DETROIT Developing a molecular fingerprint for head and neck cancer tumors could help improve diagnosis and treatment for this deadly and often-times disfiguring form of cancer, according to researchers at Henry Ford Hospital in Detroit.
Their new study has taken the first step toward doing that by identifying five risk factors for late-stage head and neck cancer two genes, tumor grade, and vascular invasion and location of the tumor.
Race, however, was not an independent predictor for late-stage disease, contrary to other research findings. In fact, 88 percent of the African American patients in the study had some form of insurance.
"We were able to look at the many intertwined variables influencing health and disease to understand the contribution of tumor genetic alterations, pathologic, and patient factors in head and neck cancer diagnosis and outcomes," explains study lead author Maria J. Worsham, Ph.D., director of research in the Department of Otolaryngology at Henry Ford Hospital.
"We then used comprehensive modeling that accounted for the different variables, which no other study has done. By taking into account so many different factors, we were able to look at what rises to the top as a predictor for late-stage disease."
These initial findings, part of a five-year National Institutes of Health-funded study, will be presented by Dr. Worsham Oct. 28 during a panel discussion at the American Head and Neck Society 2010 Research Workshop in Arlington, VA. She also is chairing the session.
In 2009, there were an estimated 35,720 new cases of head and neck squamous cell carcinoma (HNSCC) and approximately 7,600 deaths.
Despite considerable efforts in medical diagnosis and treatment, the five-year survival rate for HNSCC has not significantly improved. In addition, African Americans tend to have later-stage cancer and poorer survival than Caucasians.
In an effort to learn more about what factors influence HNSCC stage and survival, Dr. Worsham and her colleagues went beyond looking at patient demographic and tumor pathology factors, like so many previous studies have done.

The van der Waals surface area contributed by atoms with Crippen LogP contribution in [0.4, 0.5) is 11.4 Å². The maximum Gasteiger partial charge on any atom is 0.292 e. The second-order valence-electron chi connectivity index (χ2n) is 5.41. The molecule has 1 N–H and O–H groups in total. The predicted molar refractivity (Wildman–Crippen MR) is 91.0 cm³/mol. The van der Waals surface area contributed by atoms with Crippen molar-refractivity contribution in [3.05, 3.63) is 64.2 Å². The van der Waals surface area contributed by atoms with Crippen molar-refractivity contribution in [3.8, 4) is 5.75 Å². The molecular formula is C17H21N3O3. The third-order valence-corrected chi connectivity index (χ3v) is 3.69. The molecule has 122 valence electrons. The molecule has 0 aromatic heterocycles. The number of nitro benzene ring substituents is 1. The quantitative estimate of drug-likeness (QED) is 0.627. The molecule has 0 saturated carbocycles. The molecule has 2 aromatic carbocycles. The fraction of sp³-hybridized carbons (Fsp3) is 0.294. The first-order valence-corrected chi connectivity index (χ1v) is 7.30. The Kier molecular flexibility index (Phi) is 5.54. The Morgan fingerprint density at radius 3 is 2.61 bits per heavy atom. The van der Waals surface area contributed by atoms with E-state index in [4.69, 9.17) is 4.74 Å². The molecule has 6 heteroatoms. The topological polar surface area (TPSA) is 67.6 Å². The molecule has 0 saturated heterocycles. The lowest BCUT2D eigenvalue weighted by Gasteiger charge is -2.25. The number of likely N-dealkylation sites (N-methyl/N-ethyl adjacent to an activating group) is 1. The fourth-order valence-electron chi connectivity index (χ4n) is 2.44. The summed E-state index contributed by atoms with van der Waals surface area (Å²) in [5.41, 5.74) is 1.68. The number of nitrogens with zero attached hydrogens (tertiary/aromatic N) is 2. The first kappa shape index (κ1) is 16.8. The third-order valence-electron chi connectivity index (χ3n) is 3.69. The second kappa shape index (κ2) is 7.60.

Instead, they took a more holistic approach with a very diverse patient population to better understand how a wide array of risk factors the killer aspects of the tumor and patient factors like smoking and alcohol use interact with disease stage, diagnosis and survival.
The study looked 689 Henry Ford patients from 1986 to 2005 with a primary diagnosis of HNSCC. Most notably, 42 percent of the study group was African American.
It examined 23 non-genetic patient risk factors including race, martial status and family history, and also looked at patients' tumor biology by examining tumor DNA for 113 genes from 2,166 tissue blocks.
All of these factors were placed into statistical models to determine both individual (univariate) and commingling independent variables (multivariate) that influence late-stage disease.
While previous studies have suggested African Americans are more likely to have late-stage disease with worse survival, the Henry Ford multivariate analysis found that race is not a risk factor for late-stage HNSCC.
Dr. Worsham suspects her team's study was not able to support that for two reasons: Unlike previous studies, their study included a large African American population and of those patients, 88 percent had some form of insurance.
"A large proportion of our study group, both African American and Caucasian, had insurance," notes Dr. Worsham. "This finding really shows the impact of insurance and access to care on overall patient care. Removing barriers does make a difference."
The study also found that the site of the tumor in head and neck cancer had an impact on disease stage. Patients with cancer in the oropharynx, which lies behind the oral cavity, and those with cancer in the hypopharynx, located at the bottom part of the pharynx, are more likely to have late-stage disease.
Poor tumor grade also placed patient at greater risk for late-stage disease. The researchers also identified two genes that signaled late-stage HNSCC.
"Ultimately, the more clues we have about what influences head and neck cancer diagnosis and survival, the more we can put toward understanding how to treat patients and counteracting its effects through designing special drugs," says Dr. Worsham.
|Contact: Krista Hopson|
Henry Ford Health System